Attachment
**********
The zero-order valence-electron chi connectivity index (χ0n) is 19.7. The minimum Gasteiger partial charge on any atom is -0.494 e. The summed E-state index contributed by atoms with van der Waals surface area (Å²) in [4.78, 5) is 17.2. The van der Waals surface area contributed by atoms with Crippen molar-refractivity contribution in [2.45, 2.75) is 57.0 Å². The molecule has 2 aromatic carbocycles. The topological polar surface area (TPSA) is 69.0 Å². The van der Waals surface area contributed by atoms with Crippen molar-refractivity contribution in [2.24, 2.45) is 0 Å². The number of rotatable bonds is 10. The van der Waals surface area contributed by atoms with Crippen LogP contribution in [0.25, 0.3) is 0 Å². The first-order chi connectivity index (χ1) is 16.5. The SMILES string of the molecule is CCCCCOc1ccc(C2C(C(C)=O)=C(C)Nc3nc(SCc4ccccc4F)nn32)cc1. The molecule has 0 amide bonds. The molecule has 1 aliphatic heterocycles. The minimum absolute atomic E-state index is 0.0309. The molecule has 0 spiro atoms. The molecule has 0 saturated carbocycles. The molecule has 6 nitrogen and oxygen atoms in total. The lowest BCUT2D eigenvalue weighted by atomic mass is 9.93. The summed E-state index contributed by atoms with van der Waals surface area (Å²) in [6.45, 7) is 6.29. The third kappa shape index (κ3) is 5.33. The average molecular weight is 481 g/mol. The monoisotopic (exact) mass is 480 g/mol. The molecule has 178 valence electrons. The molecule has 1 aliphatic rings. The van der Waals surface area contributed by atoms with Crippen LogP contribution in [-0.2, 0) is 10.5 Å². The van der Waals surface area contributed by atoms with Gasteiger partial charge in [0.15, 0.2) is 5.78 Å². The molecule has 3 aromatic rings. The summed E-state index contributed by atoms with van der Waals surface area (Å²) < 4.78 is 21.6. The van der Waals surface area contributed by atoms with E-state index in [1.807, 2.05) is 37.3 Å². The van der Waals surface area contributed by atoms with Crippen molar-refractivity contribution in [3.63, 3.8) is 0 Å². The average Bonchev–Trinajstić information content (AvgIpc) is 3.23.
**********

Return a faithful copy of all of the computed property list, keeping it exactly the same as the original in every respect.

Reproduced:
The zero-order valence-electron chi connectivity index (χ0n) is 19.7. The minimum Gasteiger partial charge on any atom is -0.494 e. The summed E-state index contributed by atoms with van der Waals surface area (Å²) in [4.78, 5) is 17.2. The van der Waals surface area contributed by atoms with Crippen molar-refractivity contribution in [2.45, 2.75) is 57.0 Å². The molecule has 2 aromatic carbocycles. The topological polar surface area (TPSA) is 69.0 Å². The van der Waals surface area contributed by atoms with Crippen molar-refractivity contribution in [2.24, 2.45) is 0 Å². The number of rotatable bonds is 10. The van der Waals surface area contributed by atoms with Crippen LogP contribution in [0.25, 0.3) is 0 Å². The first-order chi connectivity index (χ1) is 16.5. The SMILES string of the molecule is CCCCCOc1ccc(C2C(C(C)=O)=C(C)Nc3nc(SCc4ccccc4F)nn32)cc1. The molecule has 0 amide bonds. The molecule has 1 aliphatic heterocycles. The minimum absolute atomic E-state index is 0.0309. The molecule has 0 spiro atoms. The molecule has 0 saturated carbocycles. The molecule has 6 nitrogen and oxygen atoms in total. The lowest BCUT2D eigenvalue weighted by atomic mass is 9.93. The summed E-state index contributed by atoms with van der Waals surface area (Å²) in [6.45, 7) is 6.29. The third kappa shape index (κ3) is 5.33. The average molecular weight is 481 g/mol. The monoisotopic (exact) mass is 480 g/mol. The molecule has 178 valence electrons. The molecule has 1 aliphatic rings. The van der Waals surface area contributed by atoms with Crippen LogP contribution in [-0.2, 0) is 10.5 Å². The van der Waals surface area contributed by atoms with Gasteiger partial charge in [0.15, 0.2) is 5.78 Å². The molecule has 3 aromatic rings. The summed E-state index contributed by atoms with van der Waals surface area (Å²) < 4.78 is 21.6. The van der Waals surface area contributed by atoms with E-state index in [1.807, 2.05) is 37.3 Å². The van der Waals surface area contributed by atoms with Crippen molar-refractivity contribution in [3.63, 3.8) is 0 Å². The average Bonchev–Trinajstić information content (AvgIpc) is 3.23.